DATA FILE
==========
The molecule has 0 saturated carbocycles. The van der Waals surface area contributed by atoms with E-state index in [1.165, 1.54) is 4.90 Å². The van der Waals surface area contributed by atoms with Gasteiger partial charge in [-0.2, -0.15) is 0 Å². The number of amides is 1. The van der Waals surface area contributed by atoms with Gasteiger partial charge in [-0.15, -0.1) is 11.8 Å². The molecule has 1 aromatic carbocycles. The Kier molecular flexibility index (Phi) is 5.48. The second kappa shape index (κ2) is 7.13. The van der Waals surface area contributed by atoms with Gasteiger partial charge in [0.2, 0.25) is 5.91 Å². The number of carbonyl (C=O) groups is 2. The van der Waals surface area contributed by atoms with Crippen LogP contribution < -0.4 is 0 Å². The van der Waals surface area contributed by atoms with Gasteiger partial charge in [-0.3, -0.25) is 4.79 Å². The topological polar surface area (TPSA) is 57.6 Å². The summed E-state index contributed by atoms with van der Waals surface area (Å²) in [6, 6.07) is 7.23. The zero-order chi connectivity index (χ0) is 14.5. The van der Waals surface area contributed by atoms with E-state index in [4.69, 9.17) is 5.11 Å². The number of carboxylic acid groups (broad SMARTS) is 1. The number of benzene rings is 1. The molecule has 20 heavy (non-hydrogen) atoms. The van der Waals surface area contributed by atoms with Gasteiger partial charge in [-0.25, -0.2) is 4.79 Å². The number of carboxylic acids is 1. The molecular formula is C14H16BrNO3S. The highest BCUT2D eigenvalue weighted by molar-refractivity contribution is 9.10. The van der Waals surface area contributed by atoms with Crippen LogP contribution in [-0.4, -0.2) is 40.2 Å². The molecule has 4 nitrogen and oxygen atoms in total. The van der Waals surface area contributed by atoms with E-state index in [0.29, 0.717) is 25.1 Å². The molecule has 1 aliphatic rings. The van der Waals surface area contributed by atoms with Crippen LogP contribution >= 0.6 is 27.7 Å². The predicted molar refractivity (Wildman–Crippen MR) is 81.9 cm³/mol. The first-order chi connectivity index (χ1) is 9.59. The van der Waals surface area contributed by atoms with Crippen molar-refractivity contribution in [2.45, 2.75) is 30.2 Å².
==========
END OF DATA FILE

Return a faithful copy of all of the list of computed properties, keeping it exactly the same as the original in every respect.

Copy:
The molecule has 0 saturated carbocycles. The van der Waals surface area contributed by atoms with E-state index in [1.165, 1.54) is 4.90 Å². The van der Waals surface area contributed by atoms with Gasteiger partial charge in [-0.2, -0.15) is 0 Å². The number of amides is 1. The van der Waals surface area contributed by atoms with Gasteiger partial charge in [-0.15, -0.1) is 11.8 Å². The molecule has 1 aromatic carbocycles. The Kier molecular flexibility index (Phi) is 5.48. The second kappa shape index (κ2) is 7.13. The van der Waals surface area contributed by atoms with Gasteiger partial charge in [0.2, 0.25) is 5.91 Å². The number of carbonyl (C=O) groups is 2. The van der Waals surface area contributed by atoms with Crippen LogP contribution < -0.4 is 0 Å². The van der Waals surface area contributed by atoms with Gasteiger partial charge in [-0.3, -0.25) is 4.79 Å². The topological polar surface area (TPSA) is 57.6 Å². The summed E-state index contributed by atoms with van der Waals surface area (Å²) in [6, 6.07) is 7.23. The zero-order chi connectivity index (χ0) is 14.5. The van der Waals surface area contributed by atoms with E-state index in [4.69, 9.17) is 5.11 Å². The number of carboxylic acid groups (broad SMARTS) is 1. The number of benzene rings is 1. The molecule has 20 heavy (non-hydrogen) atoms. The van der Waals surface area contributed by atoms with Gasteiger partial charge in [-0.25, -0.2) is 4.79 Å². The number of carboxylic acids is 1. The molecular formula is C14H16BrNO3S. The highest BCUT2D eigenvalue weighted by molar-refractivity contribution is 9.10. The van der Waals surface area contributed by atoms with Crippen LogP contribution in [-0.4, -0.2) is 40.2 Å². The molecule has 4 nitrogen and oxygen atoms in total. The van der Waals surface area contributed by atoms with E-state index in [0.29, 0.717) is 25.1 Å². The molecule has 1 aliphatic rings. The van der Waals surface area contributed by atoms with Crippen LogP contribution >= 0.6 is 27.7 Å². The predicted molar refractivity (Wildman–Crippen MR) is 81.9 cm³/mol. The first-order chi connectivity index (χ1) is 9.59. The van der Waals surface area contributed by atoms with Crippen molar-refractivity contribution in [2.45, 2.75) is 30.2 Å².